Grumpy Conservative or Progressive Feminist--You Make the Call!

My daughter has been given an assignment in her physical education class (7th grade) that involves working out something called a "jump routine" with three other girls. A jump routine seems to be something like a cheerleading routine for people who don't like the connotations associated with the word "cheerleading". There is a very complicated set of scoring criteria. I can't remember how many categories of 1-10 point grades are to be awarded for this two minute drill, but they filled an entire page and gave me the impression that visitors from the Olympic Selection Committee will be secreted away in the audience somewhere. The girls must choose some music and work out the choreography of the routine as a group, and they will perform it in front of their class and their teacher.

"Choose some music". Seems benign enough, you say to yourself. I will be the first to admit that I have been a lazy, though not, I think, negligent, father in this case, because I did not know anything about this assignment until my daughter asked me to burn a CD for her with her group's dance music on it. That was when I first discovered that the tune to which they would be jumping around and giggling is Jason Derulo's "Talk Dirty to Me". Although the title did not inspire much confidence in me, I have already downloaded enough music for her on iTunes to know that titles often--if not usually, these days--bear little or no relation to the actual content of the song. If it can really be said that songs these days have any content. But some spark of Divine Illumination prompted me to check out the lyrics to this song before burning the CD. So I went to the website A-Z Lyrics, and after reading through the words to the song it was not surprising to me when I finally noticed that the way they were laid out on the screen made them look like a large erect phallus, because the song is mostly about phalluses. Erect phalluses. Erect phalluses being used in a variety of different ways, but mostly ways that are not really appropriate for 12 and 13 year old girls to be dancing to. Here is a sample of some of the lyrics:
Dos Cadenas, closed the genius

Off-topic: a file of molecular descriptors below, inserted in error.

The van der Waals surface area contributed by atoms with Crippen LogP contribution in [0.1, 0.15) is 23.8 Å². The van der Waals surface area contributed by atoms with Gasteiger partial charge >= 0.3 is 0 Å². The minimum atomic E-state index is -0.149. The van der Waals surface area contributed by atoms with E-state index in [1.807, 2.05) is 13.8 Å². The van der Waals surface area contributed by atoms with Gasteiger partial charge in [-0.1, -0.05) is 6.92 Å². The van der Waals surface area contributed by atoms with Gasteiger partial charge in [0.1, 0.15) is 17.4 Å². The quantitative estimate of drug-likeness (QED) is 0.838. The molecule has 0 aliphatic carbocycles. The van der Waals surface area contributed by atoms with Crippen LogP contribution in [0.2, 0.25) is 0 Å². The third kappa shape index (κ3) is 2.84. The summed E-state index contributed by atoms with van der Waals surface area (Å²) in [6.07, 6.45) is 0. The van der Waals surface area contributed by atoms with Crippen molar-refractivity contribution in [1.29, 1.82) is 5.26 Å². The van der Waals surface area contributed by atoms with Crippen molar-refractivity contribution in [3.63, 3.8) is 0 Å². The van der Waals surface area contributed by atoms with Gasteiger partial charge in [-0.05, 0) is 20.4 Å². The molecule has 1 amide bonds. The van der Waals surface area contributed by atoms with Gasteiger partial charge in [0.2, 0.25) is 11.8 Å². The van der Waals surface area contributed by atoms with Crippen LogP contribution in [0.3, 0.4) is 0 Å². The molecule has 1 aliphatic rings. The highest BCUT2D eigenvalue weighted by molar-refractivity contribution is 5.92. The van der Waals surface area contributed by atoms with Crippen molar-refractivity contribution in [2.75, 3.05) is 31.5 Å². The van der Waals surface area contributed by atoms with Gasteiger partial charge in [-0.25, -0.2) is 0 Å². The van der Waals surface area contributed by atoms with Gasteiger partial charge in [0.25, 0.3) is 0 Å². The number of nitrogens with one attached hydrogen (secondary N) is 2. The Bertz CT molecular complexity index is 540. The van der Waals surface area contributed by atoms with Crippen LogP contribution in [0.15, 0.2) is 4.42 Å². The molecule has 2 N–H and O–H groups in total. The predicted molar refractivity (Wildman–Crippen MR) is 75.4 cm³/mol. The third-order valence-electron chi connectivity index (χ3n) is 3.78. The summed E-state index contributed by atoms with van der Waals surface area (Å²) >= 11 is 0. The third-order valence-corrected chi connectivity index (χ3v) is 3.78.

Sold out arenas, you can suck my penis
Gilbert Arenas, guns on deck
Chest to chest, tongue on neck
International oral sex
Every picture I take, I pose a threat
Boat or jet, what do you expect?
Her pussy so good I bought her a pet
Anyway, every day I'm trying to get to it
Got her saved in my phone under "Big Booty"
And so on, and so forth. When I asked my daughter what she liked about this song, she said "It's catchy, and I like the chorus." I wasn't really sure what the "chorus" of this song was supposed to be--there is a section where he says "Talk dirty to me" over and over again (hence the title, I suppose), but it didn't really stand out very much, and even if it did, well there's a song called "Hey Jude", but not one called "Nah nah nah nah nah nah nah".

So to make this short story even longer, I told my daughter that she could not use this song, and she complained that it is a group project and the choice is not up to her. "And besides", she pointed out, "The teacher approved it already."


The teacher approved it?

I confess that my visage betrayed, somewhat, my skeptical attitude.

"Don't lie to me with that mouth," I said.

"She did, and anyway we have to do it on Thursday. It's all decided!"

I found it inconceivable that any teacher would approve this song for use in the classroom, so I decided to write to the teacher myself and let her know how I felt about the piece. In my email to her I pointed out that my daughter had told me that the song had been approved by a teacher, and that I thought this could only mean that the teacher had not noticed the lyrics, so I reproduced for her the ones you can read above. I then ranted for a while about the image this presents of women and young girls serving as mere instruments of male pleasure and that I did not think it salutary to have the public schools turn a blind eye to the degradation and objectification of women. The teacher wrote back to me, and I reproduce for you here the full text of her reply, completely unexpurgated:

Please just have her change it.

That's it. No "Dear Mr. Scrutator", no "Hi,", no name signed at the bottom. Just that one line exactly as you see it above. In response to my 603 word email (which I will happily make available to any interested party) explaining why I found it important that she intervene in this situation. (Well I'm Mr. Scrutator not Mr. Pithy.)